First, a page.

TOM GARDNER:
And I'm going to add in also, again, restating we want to be the healthiest alternative out there. We want you to come in. We know that there are a lot of things about baked goods that aren't a healthy solution out there and we want to provide the healthiest version — the tastiest, healthiest version. Have fun. But we love each other.

ROY SPENCE:
Now that I know it seems like it's just for fun — and y'all love each other — first of all, I would start by thinking about what is that definitive statement that you want to make — for what purpose. And it seems like you want to have fun helping people live well. Our purpose is to have fun helping people live well. That's the purpose.

Let's deal with the culture. You've got to have a fun culture, but in the end, that culture has to produce living well, because we're going to hold you accountable for that. Secondly, the theme line of the whole campaign — I've already got it. And it's "The Midwheat Bakery — Where Goodness Rules."

DAVID GARDNER:
Alrighty.

ROY SPENCE:
Where Goodness Rules. And so where goodness rules — first of all, we're going to have good people. And by the way — I like people who like me.

TOM GARDNER:
We all do.

ROY SPENCE:
My point is they don't have to be like me — but you don't have to live your life around bad people. If they don't like me, I don't like them.

DAVID GARDNER:
But you don't have to work with them.

ROY SPENCE:
It just seems like the right thing to do unless they're clients — and then you do.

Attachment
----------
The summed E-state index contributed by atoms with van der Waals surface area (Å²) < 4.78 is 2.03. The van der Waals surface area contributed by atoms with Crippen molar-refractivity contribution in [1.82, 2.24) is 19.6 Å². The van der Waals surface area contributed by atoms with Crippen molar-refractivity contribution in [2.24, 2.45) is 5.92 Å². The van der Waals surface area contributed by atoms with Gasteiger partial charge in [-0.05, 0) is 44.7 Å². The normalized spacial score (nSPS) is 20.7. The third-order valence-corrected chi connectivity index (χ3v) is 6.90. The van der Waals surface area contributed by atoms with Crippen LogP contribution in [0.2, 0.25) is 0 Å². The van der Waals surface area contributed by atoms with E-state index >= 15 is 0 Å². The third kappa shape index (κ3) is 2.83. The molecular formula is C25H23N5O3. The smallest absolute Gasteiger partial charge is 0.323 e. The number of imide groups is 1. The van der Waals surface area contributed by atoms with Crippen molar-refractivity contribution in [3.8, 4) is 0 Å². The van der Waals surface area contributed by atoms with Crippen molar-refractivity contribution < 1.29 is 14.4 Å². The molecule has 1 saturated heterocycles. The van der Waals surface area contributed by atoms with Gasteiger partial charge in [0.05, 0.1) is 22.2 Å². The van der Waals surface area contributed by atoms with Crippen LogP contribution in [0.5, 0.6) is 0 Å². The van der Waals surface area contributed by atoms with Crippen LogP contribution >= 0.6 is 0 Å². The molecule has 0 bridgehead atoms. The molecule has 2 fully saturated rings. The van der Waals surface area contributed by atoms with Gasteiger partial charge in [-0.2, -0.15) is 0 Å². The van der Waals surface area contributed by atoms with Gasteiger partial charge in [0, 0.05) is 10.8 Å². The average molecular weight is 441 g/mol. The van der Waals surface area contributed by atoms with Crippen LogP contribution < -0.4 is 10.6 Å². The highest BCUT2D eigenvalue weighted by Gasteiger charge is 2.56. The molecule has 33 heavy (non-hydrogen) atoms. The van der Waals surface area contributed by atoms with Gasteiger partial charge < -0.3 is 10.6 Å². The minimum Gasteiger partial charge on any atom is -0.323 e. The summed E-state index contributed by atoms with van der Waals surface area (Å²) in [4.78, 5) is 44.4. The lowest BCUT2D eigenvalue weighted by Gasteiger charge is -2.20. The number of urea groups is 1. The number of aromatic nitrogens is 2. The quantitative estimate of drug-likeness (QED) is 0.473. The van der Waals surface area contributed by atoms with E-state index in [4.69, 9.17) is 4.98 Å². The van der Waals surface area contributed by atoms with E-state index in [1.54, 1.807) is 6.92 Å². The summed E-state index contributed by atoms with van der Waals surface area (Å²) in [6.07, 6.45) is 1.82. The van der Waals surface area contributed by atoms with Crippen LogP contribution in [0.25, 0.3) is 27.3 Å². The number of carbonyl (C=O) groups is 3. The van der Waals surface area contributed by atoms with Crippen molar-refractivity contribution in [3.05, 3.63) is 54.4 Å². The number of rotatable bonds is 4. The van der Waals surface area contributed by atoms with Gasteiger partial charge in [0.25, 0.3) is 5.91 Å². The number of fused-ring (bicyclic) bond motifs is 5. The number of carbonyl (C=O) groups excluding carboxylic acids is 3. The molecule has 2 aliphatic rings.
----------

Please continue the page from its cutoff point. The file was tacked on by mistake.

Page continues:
DAVID GARDNER:
I was wondering about the clients...

ROY SPENCE:
First of all, if your brand positioning and theme line is The Midwheat Bakery — Where Goodness Rules — you start with a good purpose ... have fun so people can live well. You then start with good people, and you would design your own "good people" ingredients. This is good! What are the ingredients of a good person?

DAVID GARDNER:
Let's go with generosity.

TOM GARDNER:
Optimism.

DAVID GARDNER:
I mean, there's any number. How about derring-do? A little bit of spitfire there. How about...

TOM GARDNER:
Service-minded. They love being around other people and helping. They'll do anything at any hour.

ROY SPENCE:
I think a number one thing with Millennials is "we're all in this together." We're not going to hire selfish people and we're going to design a whole mix. It's about what decides a good person — service minded, trustworthy, work ethic or their terminology. Honorable people, likable people and we're all in this together.

The first thing you do, because you're small, is that first employee that you hire (that first associate, that first partner) you might want to think about the criteria that's where goodness rules — if they're worthy of a small piece of the ownership. Maybe every person you hire, they get a little piece of the action. That will make you think about whether they are really a good person.

Secondly, you've got to have good ingredients based on your criteria. If you want to be organic, you have to define Where Goodness Rules — We Have Good Stuff. And let your associates and you decide what is that good stuff.

And then we're going to have (in the morning since you're a bakery) a good morning cheer for your company. It's, Good Morning — it's not good morningit's Good Morning and so somehow it becomes part of the culture. This company is going to have more good mornings than any company in the world. Every customer walks in. What does it look like? What is our uniform? It's a sun coming up. You're putting sunlight in. It's a good morning.